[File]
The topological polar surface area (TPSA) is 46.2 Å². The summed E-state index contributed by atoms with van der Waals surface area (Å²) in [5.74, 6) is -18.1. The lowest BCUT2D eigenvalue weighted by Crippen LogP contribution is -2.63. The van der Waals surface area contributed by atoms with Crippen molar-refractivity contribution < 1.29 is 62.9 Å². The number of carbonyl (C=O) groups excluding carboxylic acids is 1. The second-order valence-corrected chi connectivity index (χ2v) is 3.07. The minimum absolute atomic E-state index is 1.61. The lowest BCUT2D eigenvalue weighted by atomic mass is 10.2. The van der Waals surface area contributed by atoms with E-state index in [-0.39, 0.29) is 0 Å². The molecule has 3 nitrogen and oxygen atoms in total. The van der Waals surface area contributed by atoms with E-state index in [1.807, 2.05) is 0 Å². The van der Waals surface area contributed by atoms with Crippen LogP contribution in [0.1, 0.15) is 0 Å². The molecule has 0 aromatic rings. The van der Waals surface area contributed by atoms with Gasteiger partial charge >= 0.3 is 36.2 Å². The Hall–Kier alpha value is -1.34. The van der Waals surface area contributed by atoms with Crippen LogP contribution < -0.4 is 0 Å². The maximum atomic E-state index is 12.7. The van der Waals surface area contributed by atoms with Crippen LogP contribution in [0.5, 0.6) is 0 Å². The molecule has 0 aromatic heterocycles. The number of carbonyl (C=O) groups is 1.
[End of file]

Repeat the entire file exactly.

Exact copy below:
The topological polar surface area (TPSA) is 46.2 Å². The summed E-state index contributed by atoms with van der Waals surface area (Å²) in [5.74, 6) is -18.1. The lowest BCUT2D eigenvalue weighted by Crippen LogP contribution is -2.63. The van der Waals surface area contributed by atoms with Crippen molar-refractivity contribution < 1.29 is 62.9 Å². The number of carbonyl (C=O) groups excluding carboxylic acids is 1. The second-order valence-corrected chi connectivity index (χ2v) is 3.07. The minimum absolute atomic E-state index is 1.61. The lowest BCUT2D eigenvalue weighted by atomic mass is 10.2. The van der Waals surface area contributed by atoms with E-state index in [-0.39, 0.29) is 0 Å². The molecule has 3 nitrogen and oxygen atoms in total. The van der Waals surface area contributed by atoms with E-state index in [1.807, 2.05) is 0 Å². The van der Waals surface area contributed by atoms with Crippen LogP contribution in [0.1, 0.15) is 0 Å². The molecule has 0 aromatic rings. The van der Waals surface area contributed by atoms with Gasteiger partial charge >= 0.3 is 36.2 Å². The Hall–Kier alpha value is -1.34. The van der Waals surface area contributed by atoms with Crippen LogP contribution < -0.4 is 0 Å². The maximum atomic E-state index is 12.7. The van der Waals surface area contributed by atoms with Crippen LogP contribution in [0.5, 0.6) is 0 Å². The molecule has 0 aromatic heterocycles. The number of carbonyl (C=O) groups is 1.